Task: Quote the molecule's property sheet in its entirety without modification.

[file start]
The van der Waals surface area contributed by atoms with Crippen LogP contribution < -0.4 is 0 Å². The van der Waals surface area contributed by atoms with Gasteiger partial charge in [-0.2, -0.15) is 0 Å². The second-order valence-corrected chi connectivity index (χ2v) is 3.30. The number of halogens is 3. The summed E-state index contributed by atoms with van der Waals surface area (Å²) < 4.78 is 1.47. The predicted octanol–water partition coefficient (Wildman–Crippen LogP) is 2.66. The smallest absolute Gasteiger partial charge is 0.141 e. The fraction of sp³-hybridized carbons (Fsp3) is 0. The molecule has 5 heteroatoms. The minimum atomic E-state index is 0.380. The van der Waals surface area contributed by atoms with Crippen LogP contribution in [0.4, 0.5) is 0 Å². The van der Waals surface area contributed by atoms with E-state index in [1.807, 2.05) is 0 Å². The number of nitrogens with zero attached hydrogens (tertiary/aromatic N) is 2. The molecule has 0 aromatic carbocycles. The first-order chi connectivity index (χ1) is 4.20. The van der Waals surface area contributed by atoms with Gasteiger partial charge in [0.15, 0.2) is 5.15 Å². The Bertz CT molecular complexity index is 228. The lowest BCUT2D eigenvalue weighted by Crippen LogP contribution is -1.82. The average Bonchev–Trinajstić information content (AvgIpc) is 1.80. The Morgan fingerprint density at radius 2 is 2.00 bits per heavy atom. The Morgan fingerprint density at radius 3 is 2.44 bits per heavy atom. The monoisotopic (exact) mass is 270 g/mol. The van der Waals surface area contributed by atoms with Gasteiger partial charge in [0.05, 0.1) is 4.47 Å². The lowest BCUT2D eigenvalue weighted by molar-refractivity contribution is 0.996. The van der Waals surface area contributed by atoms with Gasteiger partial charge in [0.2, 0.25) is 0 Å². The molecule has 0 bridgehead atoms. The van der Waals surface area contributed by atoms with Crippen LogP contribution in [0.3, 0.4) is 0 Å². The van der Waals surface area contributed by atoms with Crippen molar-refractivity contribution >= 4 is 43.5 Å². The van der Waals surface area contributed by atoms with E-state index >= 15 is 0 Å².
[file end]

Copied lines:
The van der Waals surface area contributed by atoms with Crippen LogP contribution < -0.4 is 0 Å². The van der Waals surface area contributed by atoms with Gasteiger partial charge in [-0.2, -0.15) is 0 Å². The second-order valence-corrected chi connectivity index (χ2v) is 3.30. The number of halogens is 3. The summed E-state index contributed by atoms with van der Waals surface area (Å²) < 4.78 is 1.47. The predicted octanol–water partition coefficient (Wildman–Crippen LogP) is 2.66. The smallest absolute Gasteiger partial charge is 0.141 e. The fraction of sp³-hybridized carbons (Fsp3) is 0. The molecule has 5 heteroatoms. The minimum atomic E-state index is 0.380. The van der Waals surface area contributed by atoms with Crippen LogP contribution in [0.4, 0.5) is 0 Å². The van der Waals surface area contributed by atoms with E-state index in [1.807, 2.05) is 0 Å². The number of nitrogens with zero attached hydrogens (tertiary/aromatic N) is 2. The molecule has 0 aromatic carbocycles. The first-order chi connectivity index (χ1) is 4.20. The van der Waals surface area contributed by atoms with Gasteiger partial charge in [0.15, 0.2) is 5.15 Å². The Bertz CT molecular complexity index is 228. The lowest BCUT2D eigenvalue weighted by Crippen LogP contribution is -1.82. The average Bonchev–Trinajstić information content (AvgIpc) is 1.80. The Morgan fingerprint density at radius 2 is 2.00 bits per heavy atom. The Morgan fingerprint density at radius 3 is 2.44 bits per heavy atom. The monoisotopic (exact) mass is 270 g/mol. The van der Waals surface area contributed by atoms with Gasteiger partial charge in [0.05, 0.1) is 4.47 Å². The lowest BCUT2D eigenvalue weighted by molar-refractivity contribution is 0.996. The van der Waals surface area contributed by atoms with Gasteiger partial charge in [0.2, 0.25) is 0 Å². The molecule has 0 bridgehead atoms. The van der Waals surface area contributed by atoms with Crippen LogP contribution in [0.3, 0.4) is 0 Å². The van der Waals surface area contributed by atoms with Crippen molar-refractivity contribution >= 4 is 43.5 Å². The van der Waals surface area contributed by atoms with E-state index >= 15 is 0 Å².